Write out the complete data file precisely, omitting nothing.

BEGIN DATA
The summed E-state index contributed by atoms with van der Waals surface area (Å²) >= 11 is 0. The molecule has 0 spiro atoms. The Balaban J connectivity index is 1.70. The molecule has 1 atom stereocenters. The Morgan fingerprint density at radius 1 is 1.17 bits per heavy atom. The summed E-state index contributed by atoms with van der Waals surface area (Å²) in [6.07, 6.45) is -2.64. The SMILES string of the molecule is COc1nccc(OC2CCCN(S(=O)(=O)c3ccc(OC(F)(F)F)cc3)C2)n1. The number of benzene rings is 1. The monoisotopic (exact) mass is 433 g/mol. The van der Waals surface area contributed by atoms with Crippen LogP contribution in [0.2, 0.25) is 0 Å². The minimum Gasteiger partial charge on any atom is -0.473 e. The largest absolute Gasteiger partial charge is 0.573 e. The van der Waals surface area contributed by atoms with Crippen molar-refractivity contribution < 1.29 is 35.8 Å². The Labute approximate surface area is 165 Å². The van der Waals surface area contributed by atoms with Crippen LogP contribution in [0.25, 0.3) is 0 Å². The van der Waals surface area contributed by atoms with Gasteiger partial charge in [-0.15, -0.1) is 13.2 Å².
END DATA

The summed E-state index contributed by atoms with van der Waals surface area (Å²) >= 11 is 0. The molecule has 0 spiro atoms. The Balaban J connectivity index is 1.70. The molecule has 1 atom stereocenters. The Morgan fingerprint density at radius 1 is 1.17 bits per heavy atom. The summed E-state index contributed by atoms with van der Waals surface area (Å²) in [6.07, 6.45) is -2.64. The SMILES string of the molecule is COc1nccc(OC2CCCN(S(=O)(=O)c3ccc(OC(F)(F)F)cc3)C2)n1. The number of benzene rings is 1. The monoisotopic (exact) mass is 433 g/mol. The van der Waals surface area contributed by atoms with Crippen LogP contribution in [0.2, 0.25) is 0 Å². The minimum Gasteiger partial charge on any atom is -0.473 e. The largest absolute Gasteiger partial charge is 0.573 e. The van der Waals surface area contributed by atoms with Crippen molar-refractivity contribution < 1.29 is 35.8 Å². The Labute approximate surface area is 165 Å². The van der Waals surface area contributed by atoms with Crippen LogP contribution in [0.25, 0.3) is 0 Å². The van der Waals surface area contributed by atoms with Gasteiger partial charge in [-0.15, -0.1) is 13.2 Å².